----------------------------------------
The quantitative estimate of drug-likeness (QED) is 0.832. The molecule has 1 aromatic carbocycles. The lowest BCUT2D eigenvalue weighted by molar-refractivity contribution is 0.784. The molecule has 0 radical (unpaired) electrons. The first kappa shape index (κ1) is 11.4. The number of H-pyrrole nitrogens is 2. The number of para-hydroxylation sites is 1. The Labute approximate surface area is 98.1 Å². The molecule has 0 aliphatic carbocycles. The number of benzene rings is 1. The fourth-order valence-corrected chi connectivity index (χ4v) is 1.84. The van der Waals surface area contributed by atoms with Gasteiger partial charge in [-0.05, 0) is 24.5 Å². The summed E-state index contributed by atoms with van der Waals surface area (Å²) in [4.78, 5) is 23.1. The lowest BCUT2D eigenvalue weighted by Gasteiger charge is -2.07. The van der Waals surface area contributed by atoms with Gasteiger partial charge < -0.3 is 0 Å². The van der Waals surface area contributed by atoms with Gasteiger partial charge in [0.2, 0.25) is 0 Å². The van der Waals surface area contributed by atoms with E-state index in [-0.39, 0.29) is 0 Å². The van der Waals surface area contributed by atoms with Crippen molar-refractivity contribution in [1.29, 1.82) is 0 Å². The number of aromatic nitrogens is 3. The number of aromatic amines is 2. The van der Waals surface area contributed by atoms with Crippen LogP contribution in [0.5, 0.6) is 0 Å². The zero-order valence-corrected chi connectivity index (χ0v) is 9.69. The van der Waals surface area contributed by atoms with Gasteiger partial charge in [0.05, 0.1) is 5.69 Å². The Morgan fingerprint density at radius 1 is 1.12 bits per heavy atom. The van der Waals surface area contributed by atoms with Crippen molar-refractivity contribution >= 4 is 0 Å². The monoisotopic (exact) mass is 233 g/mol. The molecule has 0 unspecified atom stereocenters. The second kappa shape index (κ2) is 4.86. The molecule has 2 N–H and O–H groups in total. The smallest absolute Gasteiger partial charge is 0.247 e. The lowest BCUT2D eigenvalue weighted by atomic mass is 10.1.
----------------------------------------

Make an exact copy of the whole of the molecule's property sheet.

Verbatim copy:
The quantitative estimate of drug-likeness (QED) is 0.832. The molecule has 1 aromatic carbocycles. The lowest BCUT2D eigenvalue weighted by molar-refractivity contribution is 0.784. The molecule has 0 radical (unpaired) electrons. The first kappa shape index (κ1) is 11.4. The number of H-pyrrole nitrogens is 2. The number of para-hydroxylation sites is 1. The Labute approximate surface area is 98.1 Å². The molecule has 0 aliphatic carbocycles. The number of benzene rings is 1. The fourth-order valence-corrected chi connectivity index (χ4v) is 1.84. The van der Waals surface area contributed by atoms with Gasteiger partial charge in [-0.05, 0) is 24.5 Å². The summed E-state index contributed by atoms with van der Waals surface area (Å²) in [4.78, 5) is 23.1. The lowest BCUT2D eigenvalue weighted by Gasteiger charge is -2.07. The van der Waals surface area contributed by atoms with Gasteiger partial charge < -0.3 is 0 Å². The van der Waals surface area contributed by atoms with Gasteiger partial charge in [0.2, 0.25) is 0 Å². The van der Waals surface area contributed by atoms with E-state index in [-0.39, 0.29) is 0 Å². The van der Waals surface area contributed by atoms with Crippen molar-refractivity contribution in [1.29, 1.82) is 0 Å². The number of aromatic nitrogens is 3. The number of aromatic amines is 2. The van der Waals surface area contributed by atoms with Crippen LogP contribution in [0.5, 0.6) is 0 Å². The zero-order valence-corrected chi connectivity index (χ0v) is 9.69. The van der Waals surface area contributed by atoms with Gasteiger partial charge in [0.05, 0.1) is 5.69 Å². The Morgan fingerprint density at radius 1 is 1.12 bits per heavy atom. The van der Waals surface area contributed by atoms with Crippen molar-refractivity contribution >= 4 is 0 Å². The monoisotopic (exact) mass is 233 g/mol. The molecule has 0 unspecified atom stereocenters. The second kappa shape index (κ2) is 4.86. The molecule has 2 N–H and O–H groups in total. The smallest absolute Gasteiger partial charge is 0.247 e. The lowest BCUT2D eigenvalue weighted by atomic mass is 10.1.